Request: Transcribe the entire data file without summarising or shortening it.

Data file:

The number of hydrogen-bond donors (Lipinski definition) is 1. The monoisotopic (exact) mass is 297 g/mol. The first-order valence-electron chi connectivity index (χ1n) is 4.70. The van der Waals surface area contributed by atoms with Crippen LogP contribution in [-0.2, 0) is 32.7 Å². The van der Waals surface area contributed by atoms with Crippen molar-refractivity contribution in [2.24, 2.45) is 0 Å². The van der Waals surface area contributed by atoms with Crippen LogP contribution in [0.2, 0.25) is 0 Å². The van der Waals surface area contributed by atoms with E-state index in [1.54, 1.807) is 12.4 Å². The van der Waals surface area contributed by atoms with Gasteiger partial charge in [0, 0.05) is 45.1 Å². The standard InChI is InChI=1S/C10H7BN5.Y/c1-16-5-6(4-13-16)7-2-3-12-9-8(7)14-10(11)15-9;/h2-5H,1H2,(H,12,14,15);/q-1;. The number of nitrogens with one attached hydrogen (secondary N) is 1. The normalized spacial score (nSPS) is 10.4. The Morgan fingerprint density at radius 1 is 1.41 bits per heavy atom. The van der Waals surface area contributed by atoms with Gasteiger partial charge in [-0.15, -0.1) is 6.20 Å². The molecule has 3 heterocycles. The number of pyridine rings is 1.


The number of hydrogen-bond donors (Lipinski definition) is 1. The monoisotopic (exact) mass is 297 g/mol. The first-order valence-electron chi connectivity index (χ1n) is 4.70. The van der Waals surface area contributed by atoms with Crippen LogP contribution in [-0.2, 0) is 32.7 Å². The van der Waals surface area contributed by atoms with Crippen molar-refractivity contribution in [2.24, 2.45) is 0 Å². The van der Waals surface area contributed by atoms with Crippen LogP contribution in [0.2, 0.25) is 0 Å². The van der Waals surface area contributed by atoms with E-state index in [1.54, 1.807) is 12.4 Å². The van der Waals surface area contributed by atoms with Gasteiger partial charge in [0, 0.05) is 45.1 Å². The standard InChI is InChI=1S/C10H7BN5.Y/c1-16-5-6(4-13-16)7-2-3-12-9-8(7)14-10(11)15-9;/h2-5H,1H2,(H,12,14,15);/q-1;. The number of nitrogens with one attached hydrogen (secondary N) is 1. The normalized spacial score (nSPS) is 10.4. The Morgan fingerprint density at radius 1 is 1.41 bits per heavy atom. The van der Waals surface area contributed by atoms with Gasteiger partial charge in [-0.15, -0.1) is 6.20 Å². The molecule has 3 heterocycles. The number of pyridine rings is 1.